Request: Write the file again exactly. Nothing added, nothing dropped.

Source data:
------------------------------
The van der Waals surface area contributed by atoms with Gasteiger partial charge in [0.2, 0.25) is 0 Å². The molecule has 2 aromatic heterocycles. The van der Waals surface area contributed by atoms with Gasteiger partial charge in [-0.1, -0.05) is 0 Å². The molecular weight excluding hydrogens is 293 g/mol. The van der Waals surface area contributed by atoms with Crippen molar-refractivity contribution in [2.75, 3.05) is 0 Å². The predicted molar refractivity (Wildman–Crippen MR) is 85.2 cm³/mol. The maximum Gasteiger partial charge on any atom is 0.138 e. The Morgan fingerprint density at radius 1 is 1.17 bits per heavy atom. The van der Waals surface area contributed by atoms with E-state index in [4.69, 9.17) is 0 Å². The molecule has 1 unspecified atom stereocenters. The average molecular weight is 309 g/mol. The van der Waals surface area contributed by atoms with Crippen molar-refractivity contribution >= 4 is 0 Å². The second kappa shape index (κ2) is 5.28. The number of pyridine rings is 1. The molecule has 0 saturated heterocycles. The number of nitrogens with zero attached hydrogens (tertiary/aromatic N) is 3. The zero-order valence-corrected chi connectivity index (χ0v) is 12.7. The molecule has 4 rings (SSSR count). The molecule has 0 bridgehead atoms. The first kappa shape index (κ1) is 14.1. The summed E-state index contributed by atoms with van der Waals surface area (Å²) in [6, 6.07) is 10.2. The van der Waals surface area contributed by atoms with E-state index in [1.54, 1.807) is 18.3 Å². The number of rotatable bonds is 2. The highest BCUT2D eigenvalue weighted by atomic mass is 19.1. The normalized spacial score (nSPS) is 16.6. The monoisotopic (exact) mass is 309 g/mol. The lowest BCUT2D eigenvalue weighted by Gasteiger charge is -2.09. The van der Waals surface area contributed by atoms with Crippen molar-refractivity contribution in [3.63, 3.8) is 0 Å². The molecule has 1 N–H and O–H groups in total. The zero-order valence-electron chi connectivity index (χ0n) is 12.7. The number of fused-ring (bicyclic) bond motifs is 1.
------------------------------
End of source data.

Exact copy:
The van der Waals surface area contributed by atoms with Gasteiger partial charge in [0.2, 0.25) is 0 Å². The molecule has 2 aromatic heterocycles. The van der Waals surface area contributed by atoms with Gasteiger partial charge in [-0.1, -0.05) is 0 Å². The molecular weight excluding hydrogens is 293 g/mol. The van der Waals surface area contributed by atoms with Crippen molar-refractivity contribution in [2.75, 3.05) is 0 Å². The predicted molar refractivity (Wildman–Crippen MR) is 85.2 cm³/mol. The maximum Gasteiger partial charge on any atom is 0.138 e. The Morgan fingerprint density at radius 1 is 1.17 bits per heavy atom. The van der Waals surface area contributed by atoms with E-state index in [4.69, 9.17) is 0 Å². The molecule has 1 unspecified atom stereocenters. The average molecular weight is 309 g/mol. The van der Waals surface area contributed by atoms with Crippen molar-refractivity contribution >= 4 is 0 Å². The second kappa shape index (κ2) is 5.28. The number of pyridine rings is 1. The molecule has 0 saturated heterocycles. The number of nitrogens with zero attached hydrogens (tertiary/aromatic N) is 3. The zero-order valence-corrected chi connectivity index (χ0v) is 12.7. The molecule has 4 rings (SSSR count). The molecule has 0 bridgehead atoms. The first kappa shape index (κ1) is 14.1. The summed E-state index contributed by atoms with van der Waals surface area (Å²) in [6, 6.07) is 10.2. The van der Waals surface area contributed by atoms with E-state index in [1.54, 1.807) is 18.3 Å². The number of rotatable bonds is 2. The highest BCUT2D eigenvalue weighted by atomic mass is 19.1. The normalized spacial score (nSPS) is 16.6. The monoisotopic (exact) mass is 309 g/mol. The lowest BCUT2D eigenvalue weighted by Gasteiger charge is -2.09. The van der Waals surface area contributed by atoms with Crippen molar-refractivity contribution in [3.63, 3.8) is 0 Å². The molecule has 1 N–H and O–H groups in total. The zero-order valence-electron chi connectivity index (χ0n) is 12.7. The number of fused-ring (bicyclic) bond motifs is 1.